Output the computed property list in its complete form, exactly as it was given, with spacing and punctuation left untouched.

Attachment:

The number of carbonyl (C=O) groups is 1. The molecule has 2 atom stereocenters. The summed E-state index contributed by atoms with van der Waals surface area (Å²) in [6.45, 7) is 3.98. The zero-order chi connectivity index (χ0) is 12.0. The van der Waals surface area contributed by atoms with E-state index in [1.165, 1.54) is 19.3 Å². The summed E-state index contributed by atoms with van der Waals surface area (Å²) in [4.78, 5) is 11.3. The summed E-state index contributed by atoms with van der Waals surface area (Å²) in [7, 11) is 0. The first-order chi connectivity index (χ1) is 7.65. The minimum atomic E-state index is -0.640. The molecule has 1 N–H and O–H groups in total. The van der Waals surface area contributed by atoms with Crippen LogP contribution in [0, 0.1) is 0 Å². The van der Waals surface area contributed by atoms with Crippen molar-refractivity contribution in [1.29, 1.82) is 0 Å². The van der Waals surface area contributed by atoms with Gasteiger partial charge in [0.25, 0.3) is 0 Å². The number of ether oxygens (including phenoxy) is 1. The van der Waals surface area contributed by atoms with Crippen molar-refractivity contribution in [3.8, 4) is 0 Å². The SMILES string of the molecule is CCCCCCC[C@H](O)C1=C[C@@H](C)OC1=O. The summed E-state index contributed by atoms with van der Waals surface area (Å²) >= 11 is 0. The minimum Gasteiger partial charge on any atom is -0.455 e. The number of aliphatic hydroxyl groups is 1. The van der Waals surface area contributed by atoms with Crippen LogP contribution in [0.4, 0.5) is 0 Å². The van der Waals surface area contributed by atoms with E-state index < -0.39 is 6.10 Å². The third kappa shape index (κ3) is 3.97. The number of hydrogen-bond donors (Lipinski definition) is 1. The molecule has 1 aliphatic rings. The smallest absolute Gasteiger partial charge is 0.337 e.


The number of carbonyl (C=O) groups is 1. The molecule has 2 atom stereocenters. The summed E-state index contributed by atoms with van der Waals surface area (Å²) in [6.45, 7) is 3.98. The zero-order chi connectivity index (χ0) is 12.0. The van der Waals surface area contributed by atoms with E-state index in [1.165, 1.54) is 19.3 Å². The summed E-state index contributed by atoms with van der Waals surface area (Å²) in [4.78, 5) is 11.3. The summed E-state index contributed by atoms with van der Waals surface area (Å²) in [7, 11) is 0. The first-order chi connectivity index (χ1) is 7.65. The minimum atomic E-state index is -0.640. The molecule has 1 N–H and O–H groups in total. The van der Waals surface area contributed by atoms with Crippen LogP contribution in [0, 0.1) is 0 Å². The van der Waals surface area contributed by atoms with Crippen molar-refractivity contribution in [1.29, 1.82) is 0 Å². The van der Waals surface area contributed by atoms with Gasteiger partial charge in [0.25, 0.3) is 0 Å². The number of ether oxygens (including phenoxy) is 1. The van der Waals surface area contributed by atoms with Crippen molar-refractivity contribution in [3.8, 4) is 0 Å². The SMILES string of the molecule is CCCCCCC[C@H](O)C1=C[C@@H](C)OC1=O. The summed E-state index contributed by atoms with van der Waals surface area (Å²) >= 11 is 0. The minimum Gasteiger partial charge on any atom is -0.455 e. The number of aliphatic hydroxyl groups is 1. The van der Waals surface area contributed by atoms with Crippen LogP contribution in [0.4, 0.5) is 0 Å². The van der Waals surface area contributed by atoms with E-state index < -0.39 is 6.10 Å². The third kappa shape index (κ3) is 3.97. The number of hydrogen-bond donors (Lipinski definition) is 1. The molecule has 1 aliphatic rings. The smallest absolute Gasteiger partial charge is 0.337 e.